It’s time for another instalment of What’s New In the PMBOK Guide®-- Sixth Edition. Following on from my look at the Procurement Management knowledge area (Part 1, Part 2, Part 3), I’m now taking a look Project Resource Management.

I got so many comments and messages saying that you found it helpful to have a breakdown of the major changes in the new version that I thought I’d do another Knowledge Area. You know that in this column I try to focus on things related to project budgeting, financial management and accounting. Resource management is an area that has a huge impact on the overall cost of a project. If you can use your resources effectively, you can get the most out of them – and I don’t mean making people work overtime because their workloads are so heavy. I mean making sure that you don’t have resources sitting around waiting for work, and equipment in a warehouse taking up space for weeks before you actually need.

As before, I have to thank the authors of a free pdf including Asad Naveed, Varun Anand and others, for their comprehensive guide to what is new in the latest version. I have my own electronic version of the PMBOK Guide®-- Sixth Edition, and I’ve drawn on that too. However, I can recommend their 130-page guidance document as it is helpful for pointing out the headlines of where things are different.

Ready? Let’s dive into resource management and see how things in the project management world are different with this latest update.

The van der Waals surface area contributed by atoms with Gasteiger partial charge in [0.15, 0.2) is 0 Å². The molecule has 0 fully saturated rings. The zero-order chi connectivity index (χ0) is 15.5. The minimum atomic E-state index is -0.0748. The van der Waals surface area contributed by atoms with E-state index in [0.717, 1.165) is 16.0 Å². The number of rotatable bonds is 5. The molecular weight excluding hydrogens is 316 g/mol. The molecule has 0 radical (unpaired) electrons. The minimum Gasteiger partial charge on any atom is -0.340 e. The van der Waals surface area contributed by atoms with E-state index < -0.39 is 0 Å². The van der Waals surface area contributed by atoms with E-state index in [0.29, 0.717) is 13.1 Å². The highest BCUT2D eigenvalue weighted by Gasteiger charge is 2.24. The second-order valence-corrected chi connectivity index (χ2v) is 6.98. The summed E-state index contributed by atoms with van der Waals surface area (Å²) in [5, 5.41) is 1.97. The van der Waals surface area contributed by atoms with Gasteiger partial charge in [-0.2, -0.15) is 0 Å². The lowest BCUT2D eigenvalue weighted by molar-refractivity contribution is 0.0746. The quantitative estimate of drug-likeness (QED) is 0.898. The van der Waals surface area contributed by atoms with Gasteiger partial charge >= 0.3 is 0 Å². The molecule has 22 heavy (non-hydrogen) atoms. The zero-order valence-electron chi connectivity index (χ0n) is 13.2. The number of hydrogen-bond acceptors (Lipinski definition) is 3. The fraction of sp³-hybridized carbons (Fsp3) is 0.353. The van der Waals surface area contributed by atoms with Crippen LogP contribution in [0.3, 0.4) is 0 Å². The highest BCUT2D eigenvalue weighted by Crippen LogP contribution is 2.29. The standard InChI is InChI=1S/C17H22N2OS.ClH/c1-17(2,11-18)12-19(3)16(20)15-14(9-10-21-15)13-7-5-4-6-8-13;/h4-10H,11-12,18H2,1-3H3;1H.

We’re starting with the first process: Plan Resource Management

The headlines are:

  • The name of this process has changed, as might be immediately apparent if you’ve memorised the process names. It’s no longer Plan Human Resource Management but Plan Resource Management.
  • Other changes are much in line with what we’ve seen in other processes – making the process broader and relying more on professional judgement for exactly what needs to be included.
  • There’s one very interesting new output – more on that in a moment.

Plan Resource Management Process

This is the first process in the Knowledge Area. We’re in the Planning process group (as if you couldn’t work that out!).

Inputs

There’s nothing major changed for the inputs to this process although Activity resource requirements has been dropped. I think this is to do with the fact the whole process seems to be more aligned to not simply dealing with people any longer. By dropping the ‘Human’ from the Knowledge Area name, you can use the same processes to deal with other types of resources. And you might not need activity resource estimates in the same way for those. Having said that, we’ll see more about activity resource estimates next time. Watch this space…

The two new inputs are:

Project Charter: No real surprise there as this should include any pre-approved financial resources (i.e. budget) and a list of key stakeholders who are likely to be your main (human) resources.

Project documents: Again, this vague input turns up here. Project documents could include your schedule, from which you can derive what is needed when, requirements documentation, which also helps you determine what skills and resources you need, the stakeholder register for your people planning and the risk register.

Tools and Techniques